Advances in the Management of Relapsing Multiple Sclerosis

Robert J. Fox, MD, explains what is currently known about the underlying biology of multiple sclerosis and highlights potential risk factors that may predispose a patient to develop the condition.

As more becomes understood about the etiology of multiple sclerosis, subtypes of multiple sclerosis have been further characterized and redefined.

Drs Robert J. Fox and Fred D. Lublin review the most recent diagnostic criteria in multiple sclerosis, highlighting changes to the McDonald criteria and their impact on clinical practice.

The evolving role of magnetic resonance imaging in the diagnosis of multiple sclerosis as well as its use to monitor disease activity and guide treatment decisions.

As therapy continues to evolve in multiple sclerosis, experts highlight key considerations for selecting an appropriate treatment option and counseling patients on overall goals of therapy.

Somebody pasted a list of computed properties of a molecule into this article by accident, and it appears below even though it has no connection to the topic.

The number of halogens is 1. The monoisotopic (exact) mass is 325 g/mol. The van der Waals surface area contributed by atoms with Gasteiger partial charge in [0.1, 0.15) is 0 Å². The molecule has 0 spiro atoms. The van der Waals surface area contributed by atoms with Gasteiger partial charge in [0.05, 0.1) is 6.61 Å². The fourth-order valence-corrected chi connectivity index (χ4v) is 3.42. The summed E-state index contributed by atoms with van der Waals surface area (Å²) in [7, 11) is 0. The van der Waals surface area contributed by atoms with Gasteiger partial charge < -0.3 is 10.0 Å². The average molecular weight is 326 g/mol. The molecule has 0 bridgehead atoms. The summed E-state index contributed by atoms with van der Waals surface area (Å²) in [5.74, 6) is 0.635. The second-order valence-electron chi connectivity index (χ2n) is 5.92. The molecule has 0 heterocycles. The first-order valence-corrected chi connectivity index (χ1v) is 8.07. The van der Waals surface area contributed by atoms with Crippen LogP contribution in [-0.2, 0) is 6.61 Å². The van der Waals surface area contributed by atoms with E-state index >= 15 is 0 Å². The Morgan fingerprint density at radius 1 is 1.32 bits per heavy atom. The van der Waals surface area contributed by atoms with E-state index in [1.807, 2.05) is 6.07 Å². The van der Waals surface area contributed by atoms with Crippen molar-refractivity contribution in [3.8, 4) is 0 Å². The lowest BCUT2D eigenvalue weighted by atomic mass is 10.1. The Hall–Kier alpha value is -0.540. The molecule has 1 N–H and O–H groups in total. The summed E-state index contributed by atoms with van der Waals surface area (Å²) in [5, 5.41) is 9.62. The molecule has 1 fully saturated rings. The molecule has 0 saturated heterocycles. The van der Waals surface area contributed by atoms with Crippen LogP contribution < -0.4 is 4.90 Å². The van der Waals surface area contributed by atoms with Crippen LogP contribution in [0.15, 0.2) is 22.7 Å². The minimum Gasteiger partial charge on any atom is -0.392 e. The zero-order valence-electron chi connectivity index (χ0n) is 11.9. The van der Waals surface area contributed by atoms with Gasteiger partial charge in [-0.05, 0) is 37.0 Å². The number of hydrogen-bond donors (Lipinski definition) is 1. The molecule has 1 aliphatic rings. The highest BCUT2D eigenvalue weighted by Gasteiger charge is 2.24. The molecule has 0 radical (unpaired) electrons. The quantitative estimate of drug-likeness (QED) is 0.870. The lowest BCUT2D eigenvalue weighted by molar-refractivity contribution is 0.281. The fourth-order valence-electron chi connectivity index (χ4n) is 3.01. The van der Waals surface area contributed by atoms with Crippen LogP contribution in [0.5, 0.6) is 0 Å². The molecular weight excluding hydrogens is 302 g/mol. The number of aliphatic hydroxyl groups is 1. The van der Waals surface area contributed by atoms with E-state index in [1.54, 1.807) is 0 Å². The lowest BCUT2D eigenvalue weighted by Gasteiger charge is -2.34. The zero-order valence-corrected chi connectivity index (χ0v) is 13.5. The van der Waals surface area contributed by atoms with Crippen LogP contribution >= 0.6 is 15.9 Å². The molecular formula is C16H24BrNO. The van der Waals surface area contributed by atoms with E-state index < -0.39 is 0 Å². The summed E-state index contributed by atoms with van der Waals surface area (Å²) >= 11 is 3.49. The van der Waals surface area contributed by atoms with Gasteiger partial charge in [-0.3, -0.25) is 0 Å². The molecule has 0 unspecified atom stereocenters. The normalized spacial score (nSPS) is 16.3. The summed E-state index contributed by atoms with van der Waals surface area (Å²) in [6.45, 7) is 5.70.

First-line treatment options in multiple sclerosis and recommendations to help clinicians make appropriate, individualized treatment decisions.

Experts comment on the results of the phase 3 EXPAND study of siponimod in secondary progressive multiple sclerosis and explore the treatment’s safety versus efficacy in clinical practice.

Recommendations for utilizing ocrelizumab for the treatment of relapsing multiple sclerosis (MS) and primary progressive MS based on the most current clinical trial data.

Implications for using cladribine or diroximel fumarate as therapy for relapsing multiple sclerosis, as well as considerations for selecting an appropriate dose of fingolimod. 

Strategies used to monitor patients for treatment response and/or disease progression, and factors that impact clinicians’ decisions to switch to a different therapy for relapsing disease.

Progress in the treatment of patients with multiple sclerosis. 

Drs Robert J. Fox and Fred D. Lublin conclude a discussion on the management of relapsing multiple sclerosis by highlighting best practices in community settings to better optimize care for patients. 
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